An easy to understand explanation of what goes into a lending decision. Sometimes a little more income can make up for a lower credit score and sometimes bigger reserves (cash in the bank!) will help overcome a low appraisal but you're always going to need all four!
I wish it were that easy. There are 4 basic things that a borrower needs to show a lender in order to get approved for a mortgage. Each category has so many what ifs and sub plots that each box can read as it's own novel. In other words, each category has so many variables that can affect what it takes to get approved, but without further adieu here are the four categories in no particular order as each without any of these items, you're pretty much dead in the water:
You need income. You need to be able to afford the home. Without it, forget it! But what is acceptable income? Basically, it all depends on the type of loan that a borrower applies for. Jumbo, V.A., USDA, FHA, Conventional, Super Jumbo? Let's just say that there are two ratios:
- First Ratio - The first ratio, top ratio or housing ratio. Basically that means out of all the gross monthly income you make, that no more that X percent of it can go to your housing payment. The housing payment consists of Principle, Interest, Taxes and Insurance. Whether you escrow or not every one of these items are factored into your ratio. There are a lot of exceptions to how high you can go, but let's just say that if your ratio is 33% or less, generally, across the board, you're safe.
- Second Ratio- The second ratio, bottom ratio or debt ratio includes the housing payment, but also adds all of the monthly debts that the borrower has. So, it includes housing payment as well as every other debt that a borrower may have. This would include, Auto loans, credit cards, student loans, personal loans, child support, alimony....basically any consistent outgoing debt that you're paying on. Again, if you're paying less than 43% of your gross monthly income to all of the debts, plus your proposed housing payment, then......generally, you're safe. You can go a lot higher in this area, but there are a lot of caveats when increasing your back ratio.
What qualifies as income? Basically, it's income that has at least a proven, two year history of being received and pretty high assurances that the income is likely to continue for at least three years. What's not acceptable?????? Cash income, short term income and income that's not likely to continue.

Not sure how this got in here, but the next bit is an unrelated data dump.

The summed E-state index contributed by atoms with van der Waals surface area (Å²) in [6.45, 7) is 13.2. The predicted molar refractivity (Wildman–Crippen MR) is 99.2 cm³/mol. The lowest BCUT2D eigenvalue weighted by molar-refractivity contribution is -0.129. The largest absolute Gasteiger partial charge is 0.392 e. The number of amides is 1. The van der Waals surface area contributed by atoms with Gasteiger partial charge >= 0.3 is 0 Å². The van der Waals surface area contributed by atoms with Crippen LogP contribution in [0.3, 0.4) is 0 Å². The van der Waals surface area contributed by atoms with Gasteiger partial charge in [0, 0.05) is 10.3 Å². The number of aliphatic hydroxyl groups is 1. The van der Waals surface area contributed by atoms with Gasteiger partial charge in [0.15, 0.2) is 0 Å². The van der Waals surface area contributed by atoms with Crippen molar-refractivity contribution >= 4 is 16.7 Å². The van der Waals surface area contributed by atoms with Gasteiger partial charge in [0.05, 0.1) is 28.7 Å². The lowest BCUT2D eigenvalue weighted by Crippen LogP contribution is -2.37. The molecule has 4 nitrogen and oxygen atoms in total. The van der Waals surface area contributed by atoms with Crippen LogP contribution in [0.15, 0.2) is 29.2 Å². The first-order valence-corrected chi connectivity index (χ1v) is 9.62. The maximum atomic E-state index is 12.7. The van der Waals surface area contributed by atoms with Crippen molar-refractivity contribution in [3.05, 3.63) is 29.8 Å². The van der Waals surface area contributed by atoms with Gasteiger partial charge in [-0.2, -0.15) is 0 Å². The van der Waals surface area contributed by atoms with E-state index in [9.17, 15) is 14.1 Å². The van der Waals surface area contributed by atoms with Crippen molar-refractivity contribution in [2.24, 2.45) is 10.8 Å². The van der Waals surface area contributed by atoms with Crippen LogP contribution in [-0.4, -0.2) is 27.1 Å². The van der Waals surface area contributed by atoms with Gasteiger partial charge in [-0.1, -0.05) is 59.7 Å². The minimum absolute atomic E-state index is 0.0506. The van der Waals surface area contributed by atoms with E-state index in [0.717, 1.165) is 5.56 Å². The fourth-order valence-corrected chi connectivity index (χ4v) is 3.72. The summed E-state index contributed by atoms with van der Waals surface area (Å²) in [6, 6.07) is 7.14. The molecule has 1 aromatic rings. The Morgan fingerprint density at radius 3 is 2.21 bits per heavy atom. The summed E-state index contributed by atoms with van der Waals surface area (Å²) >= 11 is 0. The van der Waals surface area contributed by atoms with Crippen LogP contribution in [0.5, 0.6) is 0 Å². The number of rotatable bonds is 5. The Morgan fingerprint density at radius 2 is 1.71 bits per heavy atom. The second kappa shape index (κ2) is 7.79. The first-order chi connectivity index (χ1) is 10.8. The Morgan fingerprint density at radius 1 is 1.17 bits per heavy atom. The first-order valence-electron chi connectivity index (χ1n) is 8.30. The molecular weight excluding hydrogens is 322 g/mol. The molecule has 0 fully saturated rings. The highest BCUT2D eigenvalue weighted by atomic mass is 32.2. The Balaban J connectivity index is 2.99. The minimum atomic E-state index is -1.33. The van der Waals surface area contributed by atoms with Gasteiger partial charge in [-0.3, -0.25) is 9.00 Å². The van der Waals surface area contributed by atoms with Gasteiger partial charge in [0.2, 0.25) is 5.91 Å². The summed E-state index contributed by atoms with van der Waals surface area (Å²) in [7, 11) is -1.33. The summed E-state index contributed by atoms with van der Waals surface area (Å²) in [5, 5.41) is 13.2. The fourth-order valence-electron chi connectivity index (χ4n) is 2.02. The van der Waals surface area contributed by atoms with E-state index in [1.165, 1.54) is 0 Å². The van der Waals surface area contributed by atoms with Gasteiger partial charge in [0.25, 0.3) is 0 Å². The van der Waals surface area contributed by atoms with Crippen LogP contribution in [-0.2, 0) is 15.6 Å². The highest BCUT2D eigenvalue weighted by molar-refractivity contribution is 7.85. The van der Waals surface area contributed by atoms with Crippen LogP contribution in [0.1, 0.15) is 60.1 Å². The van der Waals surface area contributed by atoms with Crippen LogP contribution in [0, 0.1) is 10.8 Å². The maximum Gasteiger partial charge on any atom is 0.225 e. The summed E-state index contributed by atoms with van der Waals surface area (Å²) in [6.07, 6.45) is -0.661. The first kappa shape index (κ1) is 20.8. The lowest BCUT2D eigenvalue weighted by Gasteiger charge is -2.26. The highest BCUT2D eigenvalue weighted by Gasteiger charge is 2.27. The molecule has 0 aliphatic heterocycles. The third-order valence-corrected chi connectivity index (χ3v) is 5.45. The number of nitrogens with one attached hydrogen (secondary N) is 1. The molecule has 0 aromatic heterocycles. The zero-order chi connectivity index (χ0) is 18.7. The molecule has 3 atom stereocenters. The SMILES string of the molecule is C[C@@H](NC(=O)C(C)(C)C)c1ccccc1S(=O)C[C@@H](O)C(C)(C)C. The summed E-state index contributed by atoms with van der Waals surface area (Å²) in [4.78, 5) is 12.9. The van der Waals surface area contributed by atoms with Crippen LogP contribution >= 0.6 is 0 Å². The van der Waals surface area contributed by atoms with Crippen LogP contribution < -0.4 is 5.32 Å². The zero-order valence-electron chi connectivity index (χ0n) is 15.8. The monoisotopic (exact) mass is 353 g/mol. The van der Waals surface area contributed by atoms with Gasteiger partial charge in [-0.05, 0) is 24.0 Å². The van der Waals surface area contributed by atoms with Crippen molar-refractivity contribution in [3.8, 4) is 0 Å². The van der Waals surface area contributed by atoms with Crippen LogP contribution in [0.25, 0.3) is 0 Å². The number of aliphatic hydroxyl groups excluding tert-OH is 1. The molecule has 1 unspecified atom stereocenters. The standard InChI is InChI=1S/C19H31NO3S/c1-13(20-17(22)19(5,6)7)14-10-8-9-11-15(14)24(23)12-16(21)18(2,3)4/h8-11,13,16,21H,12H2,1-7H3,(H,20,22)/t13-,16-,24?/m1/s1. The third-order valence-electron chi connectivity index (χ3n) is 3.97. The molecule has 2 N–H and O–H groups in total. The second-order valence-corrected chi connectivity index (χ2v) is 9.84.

For the most part this is fairly simple. Do you have enough assets to put the money forth to qualify for the downpayment that the particular program asks for. USDA says that there can be no money down. FHA, for now, has a 3.5% downpayment. Some loans require 20% down. These assets need to be validated through bank accounts and sometimes gifts. Can you borrower the down payment? Sometimes. Generally if you're borrowing a secured loan against a secured asset you can use that. But rarely can cash be used as an asset. TALK TO YOUR LOAN OFFICER FIRST when discussing what's acceptable?
Whewwwwwwwwwwwwwwwwwwwwwwwwwwww. This can be the bane to every borrower, every loan officer and every lender......and yes, to every realtor. How many times has a borrower said my credit's good, only to find out that it's not nearly as good as a borrower thinks or nearly as good as the borrower needs. Big stuff for sure. 620 is the bottom score (again with few exceptions) that lenders will permit. Below a 620, then you're in a world of hurt. Even at 620, people consider you a higher risk that other folks and are going to penalize you or your borrower with a more expensive loan. 700 is when you really start to get in the "as a lender we love you" credit score. 720 is even better. Watch your credit!!!!! Check out my post:
In many ways this is the easiest box. Why????? Generally, there's nothing you can do to affect this. Bottom line here is....."is the value of the house at least the value of what you're paying for it?" If not, then not good things start to happen. Generally you'll find less issues with values on purchase transactions, because, in theory, the realtor has done an accurate job of valuing the house prior to taking the listing. The big issue comes in refinancing. In purchase transactions, the value is determined as the
Lower of the value or the contract price!!!
That means that if you buy a $1,000,000 home for $100,000, the value is established at $100,000. Conversely, if you buy a $200,000 home and the value comes in at $180,000 during the appraisal, then the value is established at $180,000. Big issues....Talk to your loan officer.
For each one of these boxes, there are over 1,000 things that can effect if a borrower has reached the threshold to complete that box. Soooooooooooo.....talk to a great loan officer. There are so many loan officers that don't know what they're doing. But, conversely, there's a lot of great ones as well. Your loan is so important! Get a great lender so that you know, for sure, that the loan you want, can be closed on!